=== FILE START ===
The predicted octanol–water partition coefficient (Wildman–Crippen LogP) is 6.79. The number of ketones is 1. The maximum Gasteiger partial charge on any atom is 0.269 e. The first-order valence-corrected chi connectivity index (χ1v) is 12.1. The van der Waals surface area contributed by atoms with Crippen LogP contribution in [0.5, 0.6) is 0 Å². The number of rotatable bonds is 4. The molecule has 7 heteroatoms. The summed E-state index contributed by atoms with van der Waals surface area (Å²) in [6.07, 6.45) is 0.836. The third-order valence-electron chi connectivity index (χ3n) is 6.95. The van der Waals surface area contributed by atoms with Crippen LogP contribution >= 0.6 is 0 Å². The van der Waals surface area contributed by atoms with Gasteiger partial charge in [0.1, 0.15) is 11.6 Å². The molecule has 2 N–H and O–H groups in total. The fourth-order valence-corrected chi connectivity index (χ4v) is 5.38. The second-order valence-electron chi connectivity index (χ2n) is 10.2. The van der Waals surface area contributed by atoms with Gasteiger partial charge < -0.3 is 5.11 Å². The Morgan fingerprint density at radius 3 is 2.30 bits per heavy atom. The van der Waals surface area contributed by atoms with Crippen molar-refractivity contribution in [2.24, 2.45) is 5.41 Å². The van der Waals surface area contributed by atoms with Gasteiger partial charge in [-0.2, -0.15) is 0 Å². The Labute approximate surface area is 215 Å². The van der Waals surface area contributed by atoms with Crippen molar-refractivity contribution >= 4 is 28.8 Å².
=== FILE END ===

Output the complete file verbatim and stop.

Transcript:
The predicted octanol–water partition coefficient (Wildman–Crippen LogP) is 6.79. The number of ketones is 1. The maximum Gasteiger partial charge on any atom is 0.269 e. The first-order valence-corrected chi connectivity index (χ1v) is 12.1. The van der Waals surface area contributed by atoms with Crippen LogP contribution in [0.5, 0.6) is 0 Å². The number of rotatable bonds is 4. The molecule has 7 heteroatoms. The summed E-state index contributed by atoms with van der Waals surface area (Å²) in [6.07, 6.45) is 0.836. The third-order valence-electron chi connectivity index (χ3n) is 6.95. The van der Waals surface area contributed by atoms with Crippen LogP contribution >= 0.6 is 0 Å². The van der Waals surface area contributed by atoms with Gasteiger partial charge in [0.1, 0.15) is 11.6 Å². The molecule has 2 N–H and O–H groups in total. The fourth-order valence-corrected chi connectivity index (χ4v) is 5.38. The second-order valence-electron chi connectivity index (χ2n) is 10.2. The van der Waals surface area contributed by atoms with Gasteiger partial charge < -0.3 is 5.11 Å². The Morgan fingerprint density at radius 3 is 2.30 bits per heavy atom. The van der Waals surface area contributed by atoms with Crippen molar-refractivity contribution in [2.24, 2.45) is 5.41 Å². The van der Waals surface area contributed by atoms with Gasteiger partial charge in [-0.2, -0.15) is 0 Å². The Labute approximate surface area is 215 Å². The van der Waals surface area contributed by atoms with Crippen molar-refractivity contribution >= 4 is 28.8 Å².